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Natural disasters, self-insurance and human capital investment : evidence from Bangladesh, Ethiopia and Malawi

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  • Yamauchi, Futoshi
  • Yohannes, Yisehac
  • Quisumbing, Agnes

Abstract

This paper examines the impacts of disasters on dynamic human capital production using panel data from Bangladesh, Ethiopia, and Malawi. The empirical results show that the accumulation of biological human capital prior to disasters helps children maintain investments in the post-disaster period. Biological human capital formed in early childhood (long-term nutritional status) plays a role of insurance with resilience to disasters by protecting schooling investment and outcomes, although disasters have negative impacts on investment. In Bangladesh, children with more biological human capital are less affected by the adverse effects of floods, and the rate of investment increases with the initial human capital stock in the post-disaster recovery process. In Ethiopia and Malawi, where droughts are rather frequent, exposure to highly frequent droughts in some cases reduces schooling investment but the negative impacts are larger among children embodying less biological human capital. Asset holdings prior to the disasters, especially the household's stock of intellectual human capital, also helps maintain schooling investments at least to the same degree as the stock of human capital accumulated in children prior to the disasters.

Suggested Citation

  • Yamauchi, Futoshi & Yohannes, Yisehac & Quisumbing, Agnes, 2009. "Natural disasters, self-insurance and human capital investment : evidence from Bangladesh, Ethiopia and Malawi," Policy Research Working Paper Series 4910, The World Bank.
  • Handle: RePEc:wbk:wbrwps:4910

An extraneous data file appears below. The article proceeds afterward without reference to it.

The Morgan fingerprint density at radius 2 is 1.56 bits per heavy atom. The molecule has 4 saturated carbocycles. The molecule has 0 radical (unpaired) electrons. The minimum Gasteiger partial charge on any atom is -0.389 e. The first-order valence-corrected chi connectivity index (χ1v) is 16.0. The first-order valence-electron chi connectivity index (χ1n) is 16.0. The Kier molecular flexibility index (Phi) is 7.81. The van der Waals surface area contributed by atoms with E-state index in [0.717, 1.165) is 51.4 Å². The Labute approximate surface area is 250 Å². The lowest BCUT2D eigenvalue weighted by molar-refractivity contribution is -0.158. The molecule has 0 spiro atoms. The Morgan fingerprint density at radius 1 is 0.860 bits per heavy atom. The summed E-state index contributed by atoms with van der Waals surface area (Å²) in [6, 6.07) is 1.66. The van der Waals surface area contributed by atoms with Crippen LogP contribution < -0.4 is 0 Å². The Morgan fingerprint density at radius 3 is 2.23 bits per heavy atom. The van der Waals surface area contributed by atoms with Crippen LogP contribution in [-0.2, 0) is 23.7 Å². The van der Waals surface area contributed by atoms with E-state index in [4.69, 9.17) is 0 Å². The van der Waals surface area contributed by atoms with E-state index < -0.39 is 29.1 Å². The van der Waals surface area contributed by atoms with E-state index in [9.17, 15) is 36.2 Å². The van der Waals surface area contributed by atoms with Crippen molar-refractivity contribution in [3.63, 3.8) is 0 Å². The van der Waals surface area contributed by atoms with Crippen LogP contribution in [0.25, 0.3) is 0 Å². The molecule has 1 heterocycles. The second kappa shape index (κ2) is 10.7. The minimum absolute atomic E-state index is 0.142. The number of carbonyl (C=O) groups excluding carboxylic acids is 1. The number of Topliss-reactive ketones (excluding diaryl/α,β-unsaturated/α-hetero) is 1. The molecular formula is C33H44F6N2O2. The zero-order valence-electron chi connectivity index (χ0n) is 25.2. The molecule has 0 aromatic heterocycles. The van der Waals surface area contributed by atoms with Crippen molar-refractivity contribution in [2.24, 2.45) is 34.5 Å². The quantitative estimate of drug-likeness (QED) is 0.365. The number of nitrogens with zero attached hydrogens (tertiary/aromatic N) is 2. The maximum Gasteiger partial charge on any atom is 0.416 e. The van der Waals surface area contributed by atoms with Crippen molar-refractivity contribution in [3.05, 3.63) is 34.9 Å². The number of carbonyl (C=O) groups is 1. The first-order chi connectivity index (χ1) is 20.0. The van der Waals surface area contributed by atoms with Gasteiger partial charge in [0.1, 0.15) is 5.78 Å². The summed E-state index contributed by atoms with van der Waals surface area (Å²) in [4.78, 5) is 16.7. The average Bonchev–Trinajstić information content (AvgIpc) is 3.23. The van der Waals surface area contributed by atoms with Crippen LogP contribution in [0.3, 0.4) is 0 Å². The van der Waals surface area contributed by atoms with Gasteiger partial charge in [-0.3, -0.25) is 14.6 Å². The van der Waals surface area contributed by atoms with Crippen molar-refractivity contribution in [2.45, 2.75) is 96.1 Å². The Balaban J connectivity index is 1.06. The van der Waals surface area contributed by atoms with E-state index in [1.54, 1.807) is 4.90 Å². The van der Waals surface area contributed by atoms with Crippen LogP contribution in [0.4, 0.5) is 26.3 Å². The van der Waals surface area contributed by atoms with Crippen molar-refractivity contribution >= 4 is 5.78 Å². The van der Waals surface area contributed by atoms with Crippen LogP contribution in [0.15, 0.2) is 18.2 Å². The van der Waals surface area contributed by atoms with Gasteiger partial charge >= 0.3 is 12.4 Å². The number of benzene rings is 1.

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    References listed on IDEAS

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    1. How to insure against natural disasters in the absence of insurance
      by Economic Logician in Economic Logic on 2009-05-19 01:15:00

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    Cited by:

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    2. Tim Lohse & Julio R. Robledo & Ulrich Schmidt, 2012. "Self‐Insurance and Self‐Protection as Public Goods," Journal of Risk & Insurance, The American Risk and Insurance Association, vol. 79(1), pages 57-76, March.
    3. Lisa Cameron & Manisha Shah, 2015. "Risk-Taking Behavior in the Wake of Natural Disasters," Journal of Human Resources, University of Wisconsin Press, vol. 50(2), pages 484-515.
    4. Anh Duc Dang, 2012. "On the Sources of Risk Preferences in Rural Vietnam," ANU Working Papers in Economics and Econometrics 2012-593, Australian National University, College of Business and Economics, School of Economics.
    5. Mueller, Valerie & Quisumbing, Agnes, 2010. "Short- and long-term effects of the 1998 Bangladesh flood on rural wages," IFPRI discussion papers 956, International Food Policy Research Institute (IFPRI).
    6. Dang, Duc Anh, 2012. "On the sources of risk preferences in rural Vietnam," MPRA Paper 38058, University Library of Munich, Germany.
    7. Dang, Duc Anh, 2012. "On the sources of risk preferences in rural Vietnam," MPRA Paper 38738, University Library of Munich, Germany.
    8. Eva Deuchert & Christina Felfe, 2013. "The Tempest: Natural Disasters, Early Shocks and Children's Short- and Long-Run Development," CESifo Working Paper Series 4168, CESifo.

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    Keywords

    Natural Disasters; Hazard Risk Management; Access to Finance; Economic Theory&Research; Health Monitoring&Evaluation;
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